Ella Saw the Tree, Robert Vescio (author), Cheri Hughes (illus.), Big Sky Publishing, 2017.
Synopsis: One windy day, as Ella plays in her backyard, she is showered by leaves. When she looks up, Ella sees a tree in her backyard … has it always been there? And why is it crying? It’s not until Ella carefully and attentively takes the time to – smell, listen, feel and look – that she discovers the tree in her backyard, as if for the very first time. By slowing down and experiencing new sensations, Ella learns to appreciate the simple things in life. Ella Saw the Tree is a beautifully illustrated and captivating story that show’s children how easy it is to appreciate the world.
Review: While there are many fantastic funny, quirky picture books available these days that have kids laughing out loud, it is also important to give children a chance to pore over books which have many layers, and that they can take something new from on each reading. Ella Saw the Tree, written by Robert Vescio and illustrated by Cheri Hughes, is one such title.
In the book, Ella is a busy child who enjoys spending time in her backyard, playing, swimming, bonding with her puppy, and using her imagination. However, when the large tree in her yard showers her with leaves, she discovers something new that has been right in front of her the whole time. Ella worries that the tree is upset because it is “crying leaves”, and doesn’t seem to be cheered up by her singing, dancing or funny faces, so Ella’s mother encourages her to practise mindfulness.
By sitting still, breathing deeply and using all of her senses to notice and appreciate what is around her, Ella learns to bring her mind to the present moment and take in the world anew. She finds that the tree is not only beautiful, but also has many uses (e.g. it is home to a bird’s nest, and can be climbed and provide shade).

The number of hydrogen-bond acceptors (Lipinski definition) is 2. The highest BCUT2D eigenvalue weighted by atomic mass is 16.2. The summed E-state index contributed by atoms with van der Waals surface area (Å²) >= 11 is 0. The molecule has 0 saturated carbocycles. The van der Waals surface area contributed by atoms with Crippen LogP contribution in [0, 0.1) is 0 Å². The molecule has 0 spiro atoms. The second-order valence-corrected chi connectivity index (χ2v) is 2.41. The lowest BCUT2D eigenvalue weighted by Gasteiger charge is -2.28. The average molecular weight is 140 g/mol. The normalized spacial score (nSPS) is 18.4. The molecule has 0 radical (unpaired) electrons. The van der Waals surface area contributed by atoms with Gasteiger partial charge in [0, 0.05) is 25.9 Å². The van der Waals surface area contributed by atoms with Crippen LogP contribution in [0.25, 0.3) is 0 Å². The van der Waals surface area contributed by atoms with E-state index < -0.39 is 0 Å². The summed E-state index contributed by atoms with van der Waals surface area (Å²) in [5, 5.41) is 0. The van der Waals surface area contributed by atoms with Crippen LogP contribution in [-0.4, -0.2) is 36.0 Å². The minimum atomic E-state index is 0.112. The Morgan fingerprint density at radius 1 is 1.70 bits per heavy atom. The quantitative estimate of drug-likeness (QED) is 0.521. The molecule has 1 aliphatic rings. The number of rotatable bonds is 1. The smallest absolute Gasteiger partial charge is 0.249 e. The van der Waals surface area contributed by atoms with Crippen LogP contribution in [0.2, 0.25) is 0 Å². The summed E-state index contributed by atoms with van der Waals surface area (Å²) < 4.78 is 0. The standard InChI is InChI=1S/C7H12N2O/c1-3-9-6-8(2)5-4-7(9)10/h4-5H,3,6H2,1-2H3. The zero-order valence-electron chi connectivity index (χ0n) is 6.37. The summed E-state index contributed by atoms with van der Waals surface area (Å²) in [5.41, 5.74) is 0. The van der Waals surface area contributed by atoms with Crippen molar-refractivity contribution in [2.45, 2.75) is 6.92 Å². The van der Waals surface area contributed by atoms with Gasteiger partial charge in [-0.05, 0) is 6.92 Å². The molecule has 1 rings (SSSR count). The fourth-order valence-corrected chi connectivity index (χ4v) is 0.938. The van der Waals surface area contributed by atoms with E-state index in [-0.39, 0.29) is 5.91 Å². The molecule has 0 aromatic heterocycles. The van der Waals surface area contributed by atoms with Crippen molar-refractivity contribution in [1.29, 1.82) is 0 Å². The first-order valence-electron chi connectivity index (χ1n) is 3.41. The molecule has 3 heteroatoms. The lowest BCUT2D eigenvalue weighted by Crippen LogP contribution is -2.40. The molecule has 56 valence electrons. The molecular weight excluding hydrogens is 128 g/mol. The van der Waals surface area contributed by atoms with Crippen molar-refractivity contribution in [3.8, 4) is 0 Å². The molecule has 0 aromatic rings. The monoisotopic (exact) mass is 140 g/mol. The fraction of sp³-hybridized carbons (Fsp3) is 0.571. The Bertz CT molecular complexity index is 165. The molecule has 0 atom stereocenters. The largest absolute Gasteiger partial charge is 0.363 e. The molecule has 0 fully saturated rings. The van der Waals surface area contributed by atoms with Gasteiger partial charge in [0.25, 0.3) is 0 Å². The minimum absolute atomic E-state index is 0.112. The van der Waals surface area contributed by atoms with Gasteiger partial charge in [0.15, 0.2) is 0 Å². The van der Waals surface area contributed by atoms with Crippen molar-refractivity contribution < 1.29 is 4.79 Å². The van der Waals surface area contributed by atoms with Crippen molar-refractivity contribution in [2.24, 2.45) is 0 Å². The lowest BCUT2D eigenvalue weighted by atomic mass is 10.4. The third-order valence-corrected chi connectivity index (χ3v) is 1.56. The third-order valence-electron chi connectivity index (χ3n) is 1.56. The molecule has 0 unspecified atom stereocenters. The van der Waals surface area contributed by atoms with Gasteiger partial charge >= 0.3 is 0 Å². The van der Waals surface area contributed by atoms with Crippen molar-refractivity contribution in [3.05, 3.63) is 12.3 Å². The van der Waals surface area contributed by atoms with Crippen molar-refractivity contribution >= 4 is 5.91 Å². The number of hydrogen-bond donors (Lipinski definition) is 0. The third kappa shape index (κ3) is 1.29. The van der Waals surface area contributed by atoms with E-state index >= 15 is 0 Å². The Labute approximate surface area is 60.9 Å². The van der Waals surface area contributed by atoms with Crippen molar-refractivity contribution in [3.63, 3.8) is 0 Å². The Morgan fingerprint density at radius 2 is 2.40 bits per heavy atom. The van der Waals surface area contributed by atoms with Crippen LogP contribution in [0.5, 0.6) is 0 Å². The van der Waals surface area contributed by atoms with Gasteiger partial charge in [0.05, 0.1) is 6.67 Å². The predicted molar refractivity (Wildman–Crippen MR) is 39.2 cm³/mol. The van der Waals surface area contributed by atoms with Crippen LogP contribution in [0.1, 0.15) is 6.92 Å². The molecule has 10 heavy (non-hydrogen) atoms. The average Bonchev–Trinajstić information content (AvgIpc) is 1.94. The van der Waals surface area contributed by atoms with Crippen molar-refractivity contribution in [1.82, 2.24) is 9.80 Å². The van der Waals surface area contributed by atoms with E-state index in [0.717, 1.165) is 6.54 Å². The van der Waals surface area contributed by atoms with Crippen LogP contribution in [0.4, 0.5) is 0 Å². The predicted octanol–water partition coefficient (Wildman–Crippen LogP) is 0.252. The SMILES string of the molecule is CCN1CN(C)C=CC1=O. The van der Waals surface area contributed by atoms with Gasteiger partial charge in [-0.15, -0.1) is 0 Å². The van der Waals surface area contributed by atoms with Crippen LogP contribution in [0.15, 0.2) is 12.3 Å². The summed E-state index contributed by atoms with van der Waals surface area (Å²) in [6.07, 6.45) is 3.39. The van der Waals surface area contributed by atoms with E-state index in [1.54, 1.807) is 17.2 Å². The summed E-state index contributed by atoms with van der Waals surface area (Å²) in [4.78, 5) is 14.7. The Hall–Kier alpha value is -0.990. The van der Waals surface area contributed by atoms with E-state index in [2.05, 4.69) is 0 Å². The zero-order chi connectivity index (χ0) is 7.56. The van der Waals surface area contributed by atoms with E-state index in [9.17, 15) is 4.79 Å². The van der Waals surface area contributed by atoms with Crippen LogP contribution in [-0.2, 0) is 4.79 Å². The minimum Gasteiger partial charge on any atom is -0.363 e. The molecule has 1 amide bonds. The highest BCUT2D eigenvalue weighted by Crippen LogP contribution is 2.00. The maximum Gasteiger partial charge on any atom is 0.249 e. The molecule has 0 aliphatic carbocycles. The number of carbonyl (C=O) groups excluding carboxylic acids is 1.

Ella Saw the Tree introduces children to the concept of mindfulness and meditation in a sweet and effective way, and also highlights the importance of nature, and how much it can bring happiness, assistance and serenity to our lives. The book can also prompt discussions of the way in which the simple things in life, that don’t cost a lot, can bring hours of joy and entertainment.
Vescio has peppered the story with lovely language throughout, including lots of alliteration, metaphors, action verbs and description. The soft-palette watercolour illustrations of artist Hughes captures the heart of the tale beautifully. Her whimsical and soulful style is a perfect pairing for the story of Ella’s learning and growth, and subtle backgrounds allow for the focus to be kept on the curious and vivacious main character. Ella Saw the Tree is suitable for children of all ages, due to its evergreen message, but is probably best for children aged around five years and up.
A complimentary copy of this book was provided by the publisher in return for an honest review.